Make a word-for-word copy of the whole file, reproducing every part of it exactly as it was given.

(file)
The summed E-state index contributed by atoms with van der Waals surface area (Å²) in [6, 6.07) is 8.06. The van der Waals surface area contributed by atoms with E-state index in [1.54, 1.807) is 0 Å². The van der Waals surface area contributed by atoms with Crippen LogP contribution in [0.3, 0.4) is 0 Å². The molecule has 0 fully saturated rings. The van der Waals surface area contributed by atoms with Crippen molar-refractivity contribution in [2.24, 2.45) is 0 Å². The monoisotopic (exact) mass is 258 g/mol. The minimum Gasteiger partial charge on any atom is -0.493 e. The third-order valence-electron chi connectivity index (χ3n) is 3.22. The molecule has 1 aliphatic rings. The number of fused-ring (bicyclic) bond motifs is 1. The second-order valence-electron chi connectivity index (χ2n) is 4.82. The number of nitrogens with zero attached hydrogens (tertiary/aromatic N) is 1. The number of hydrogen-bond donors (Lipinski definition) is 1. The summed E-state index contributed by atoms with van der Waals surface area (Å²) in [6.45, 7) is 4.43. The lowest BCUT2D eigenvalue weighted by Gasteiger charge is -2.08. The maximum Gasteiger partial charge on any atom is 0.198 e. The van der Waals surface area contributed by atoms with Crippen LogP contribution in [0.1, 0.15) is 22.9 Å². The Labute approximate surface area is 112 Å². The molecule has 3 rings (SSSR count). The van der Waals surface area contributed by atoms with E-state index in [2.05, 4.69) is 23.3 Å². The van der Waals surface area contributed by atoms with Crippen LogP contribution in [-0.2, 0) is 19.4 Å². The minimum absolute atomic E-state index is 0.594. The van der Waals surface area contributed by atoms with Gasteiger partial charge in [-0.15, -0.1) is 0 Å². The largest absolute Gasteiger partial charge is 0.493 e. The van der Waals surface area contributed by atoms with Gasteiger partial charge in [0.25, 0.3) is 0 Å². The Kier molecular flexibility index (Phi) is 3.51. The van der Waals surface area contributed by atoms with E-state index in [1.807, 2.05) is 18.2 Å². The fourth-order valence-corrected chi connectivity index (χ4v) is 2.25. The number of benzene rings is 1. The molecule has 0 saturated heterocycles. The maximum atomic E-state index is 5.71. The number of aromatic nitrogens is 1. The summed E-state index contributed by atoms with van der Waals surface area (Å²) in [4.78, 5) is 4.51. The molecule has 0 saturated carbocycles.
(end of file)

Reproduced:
The summed E-state index contributed by atoms with van der Waals surface area (Å²) in [6, 6.07) is 8.06. The van der Waals surface area contributed by atoms with E-state index in [1.54, 1.807) is 0 Å². The van der Waals surface area contributed by atoms with Crippen LogP contribution in [0.3, 0.4) is 0 Å². The molecule has 0 fully saturated rings. The van der Waals surface area contributed by atoms with Crippen molar-refractivity contribution in [2.24, 2.45) is 0 Å². The monoisotopic (exact) mass is 258 g/mol. The minimum Gasteiger partial charge on any atom is -0.493 e. The third-order valence-electron chi connectivity index (χ3n) is 3.22. The molecule has 1 aliphatic rings. The number of fused-ring (bicyclic) bond motifs is 1. The second-order valence-electron chi connectivity index (χ2n) is 4.82. The number of nitrogens with zero attached hydrogens (tertiary/aromatic N) is 1. The number of hydrogen-bond donors (Lipinski definition) is 1. The summed E-state index contributed by atoms with van der Waals surface area (Å²) in [6.45, 7) is 4.43. The lowest BCUT2D eigenvalue weighted by Gasteiger charge is -2.08. The maximum Gasteiger partial charge on any atom is 0.198 e. The van der Waals surface area contributed by atoms with Crippen LogP contribution in [0.1, 0.15) is 22.9 Å². The Labute approximate surface area is 112 Å². The molecule has 3 rings (SSSR count). The van der Waals surface area contributed by atoms with E-state index in [2.05, 4.69) is 23.3 Å². The van der Waals surface area contributed by atoms with Crippen LogP contribution in [-0.2, 0) is 19.4 Å². The minimum absolute atomic E-state index is 0.594. The van der Waals surface area contributed by atoms with Gasteiger partial charge in [-0.15, -0.1) is 0 Å². The largest absolute Gasteiger partial charge is 0.493 e. The van der Waals surface area contributed by atoms with Gasteiger partial charge in [0.25, 0.3) is 0 Å². The Kier molecular flexibility index (Phi) is 3.51. The van der Waals surface area contributed by atoms with E-state index in [1.807, 2.05) is 18.2 Å². The fourth-order valence-corrected chi connectivity index (χ4v) is 2.25. The number of benzene rings is 1. The molecule has 0 saturated heterocycles. The maximum atomic E-state index is 5.71. The number of aromatic nitrogens is 1. The summed E-state index contributed by atoms with van der Waals surface area (Å²) in [4.78, 5) is 4.51. The molecule has 0 saturated carbocycles.